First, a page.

The final minute and a half before intermission was Barnum & Bailey comic relief. Adrian Fiala intercepted a Bowser pass. Bailey recovered a fumble by Green. Jim Anderson of Nebraska intercepted a pass by sub quarterback Craig Curry. A Tagge pass was intercepted by Walt Pribyl.
Nebraska kicked to Minnesota opening the second half. Moments later, rookie tackle Larry Jacobson deflected a pass by Bowser. Al Larson, one of the Blackshirts' old reliables, intercepted and hustled to the Gopher 17. Kinney, Green and Tagge took turns to the one-yard line. With Green and Paul Topliff widening the hole, Kinney scored.
Minnesota started a comeback, but had to punt when Blackshirts such as Wynn, Fiala and Dana Stephenson applied firm pressure.
Pribyl punted 42, Barry Mayer downing the ball one yard from the Nebraska goal line.
It was Kinney — you've seen the name before — who got Nebraska off the hook. He gained two yards, then bolted straightup the middle for 10 and a first down on the 13. Tagge opened the throttle at that point and smoothly took Nebraska to the Gopher 35.
Momentary trouble. Schneiss failed to gain. Tagge was pulled down for a loss of eight. So? So Tagge saw Frost loitering in the neighborhood of the 15. He threw. Frost ran and reached and scored. That was 99 yards and the ball game.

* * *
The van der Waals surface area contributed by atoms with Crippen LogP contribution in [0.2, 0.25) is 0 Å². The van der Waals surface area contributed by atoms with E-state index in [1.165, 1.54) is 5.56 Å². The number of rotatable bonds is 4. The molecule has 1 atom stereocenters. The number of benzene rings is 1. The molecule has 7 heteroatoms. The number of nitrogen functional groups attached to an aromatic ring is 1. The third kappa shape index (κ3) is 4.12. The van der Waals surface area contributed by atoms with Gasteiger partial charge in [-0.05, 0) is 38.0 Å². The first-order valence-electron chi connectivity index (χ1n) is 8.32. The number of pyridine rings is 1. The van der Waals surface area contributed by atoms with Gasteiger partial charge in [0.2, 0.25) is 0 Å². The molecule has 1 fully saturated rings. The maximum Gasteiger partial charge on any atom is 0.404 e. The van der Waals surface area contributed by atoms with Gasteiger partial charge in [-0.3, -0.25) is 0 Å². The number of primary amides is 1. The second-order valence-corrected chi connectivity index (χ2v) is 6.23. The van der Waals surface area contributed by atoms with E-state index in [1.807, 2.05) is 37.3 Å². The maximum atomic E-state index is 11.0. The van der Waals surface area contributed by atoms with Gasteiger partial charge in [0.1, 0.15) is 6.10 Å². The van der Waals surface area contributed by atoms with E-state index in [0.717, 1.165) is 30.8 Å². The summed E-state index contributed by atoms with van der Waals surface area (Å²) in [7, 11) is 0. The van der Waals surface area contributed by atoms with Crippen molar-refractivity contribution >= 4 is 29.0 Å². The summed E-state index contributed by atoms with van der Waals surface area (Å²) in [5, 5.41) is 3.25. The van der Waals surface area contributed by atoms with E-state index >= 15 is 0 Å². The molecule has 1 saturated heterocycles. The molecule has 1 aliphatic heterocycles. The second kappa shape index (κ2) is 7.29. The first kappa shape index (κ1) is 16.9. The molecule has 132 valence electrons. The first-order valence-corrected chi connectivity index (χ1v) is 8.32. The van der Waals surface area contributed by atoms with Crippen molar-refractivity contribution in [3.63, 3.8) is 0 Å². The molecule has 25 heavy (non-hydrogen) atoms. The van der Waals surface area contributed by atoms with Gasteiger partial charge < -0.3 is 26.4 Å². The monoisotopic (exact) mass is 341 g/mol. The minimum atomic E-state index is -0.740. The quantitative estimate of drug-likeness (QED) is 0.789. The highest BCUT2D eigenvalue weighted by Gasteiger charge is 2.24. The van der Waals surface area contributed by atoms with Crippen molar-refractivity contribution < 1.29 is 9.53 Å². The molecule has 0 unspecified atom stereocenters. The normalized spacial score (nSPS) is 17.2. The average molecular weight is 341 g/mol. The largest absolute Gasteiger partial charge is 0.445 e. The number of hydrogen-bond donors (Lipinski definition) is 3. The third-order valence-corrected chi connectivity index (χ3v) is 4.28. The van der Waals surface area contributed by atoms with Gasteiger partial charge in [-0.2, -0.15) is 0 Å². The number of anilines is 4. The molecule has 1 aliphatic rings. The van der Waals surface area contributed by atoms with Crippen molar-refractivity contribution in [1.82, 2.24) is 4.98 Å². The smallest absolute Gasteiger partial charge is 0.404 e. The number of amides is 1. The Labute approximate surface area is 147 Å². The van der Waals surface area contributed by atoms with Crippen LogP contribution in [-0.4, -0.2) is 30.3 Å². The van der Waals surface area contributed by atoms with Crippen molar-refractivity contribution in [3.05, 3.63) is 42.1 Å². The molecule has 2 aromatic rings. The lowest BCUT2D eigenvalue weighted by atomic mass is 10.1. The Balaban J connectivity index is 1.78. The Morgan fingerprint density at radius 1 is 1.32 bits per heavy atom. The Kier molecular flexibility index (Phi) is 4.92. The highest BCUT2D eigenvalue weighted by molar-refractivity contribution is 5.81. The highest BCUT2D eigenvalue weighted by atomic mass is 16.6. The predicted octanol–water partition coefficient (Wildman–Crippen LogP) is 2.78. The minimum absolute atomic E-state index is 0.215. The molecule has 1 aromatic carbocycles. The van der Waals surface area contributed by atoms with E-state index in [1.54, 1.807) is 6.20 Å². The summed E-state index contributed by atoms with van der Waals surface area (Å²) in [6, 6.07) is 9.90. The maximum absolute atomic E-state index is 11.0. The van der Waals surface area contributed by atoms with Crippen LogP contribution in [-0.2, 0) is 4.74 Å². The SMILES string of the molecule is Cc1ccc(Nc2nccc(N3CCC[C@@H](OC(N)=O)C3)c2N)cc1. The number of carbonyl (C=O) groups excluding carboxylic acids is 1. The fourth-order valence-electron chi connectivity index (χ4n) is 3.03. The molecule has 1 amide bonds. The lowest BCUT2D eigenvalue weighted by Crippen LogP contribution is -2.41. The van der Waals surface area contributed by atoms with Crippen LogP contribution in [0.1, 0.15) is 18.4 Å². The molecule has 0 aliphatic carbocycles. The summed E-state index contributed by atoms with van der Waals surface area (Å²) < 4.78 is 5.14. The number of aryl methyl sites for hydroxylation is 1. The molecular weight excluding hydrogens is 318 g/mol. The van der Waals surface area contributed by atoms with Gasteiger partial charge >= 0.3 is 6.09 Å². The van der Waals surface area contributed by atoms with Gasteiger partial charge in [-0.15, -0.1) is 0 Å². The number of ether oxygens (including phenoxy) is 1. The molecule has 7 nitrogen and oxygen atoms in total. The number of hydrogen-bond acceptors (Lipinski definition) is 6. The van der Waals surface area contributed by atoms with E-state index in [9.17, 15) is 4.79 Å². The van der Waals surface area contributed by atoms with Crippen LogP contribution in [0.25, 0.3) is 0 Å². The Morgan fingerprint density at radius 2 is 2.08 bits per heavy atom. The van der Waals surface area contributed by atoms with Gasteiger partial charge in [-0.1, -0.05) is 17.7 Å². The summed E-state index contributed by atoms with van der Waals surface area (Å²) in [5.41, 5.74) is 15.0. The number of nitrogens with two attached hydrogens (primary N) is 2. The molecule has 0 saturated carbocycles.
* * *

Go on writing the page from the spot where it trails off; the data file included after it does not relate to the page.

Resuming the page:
Tagge fancied the next one up a bit, pitching to McFarland for 25 yards and circling end for 26 the very next play. Kinney bulled across from the one.
All that remained was for Brownson's crew to shake out the kinks and send Hughes across in the final minutes.
Minnesota's power pair wasn't over-publicized. Mayer ran for 90 yards, Carter for 70. But Tagge ran for 82 and Green 62 and Hughes 54 and Kinney 49, and you just couldn't stop Nebraska.
Ken Geddes had his best day for the Blackshirts, figuring in 14 tackles.
Nebraska built a lot of confidence in this game — confidence that will be in great demand for the league opener at Missouri this week.
|Yards per carry||3.9||5.7|
Nebraska is 25-33 all-time against Minnesota.
|Texas A&M||Sept. 27|
|Oklahoma State||Oct. 25|
|Iowa State||Nov. 8|
|Kansas State||Nov. 15|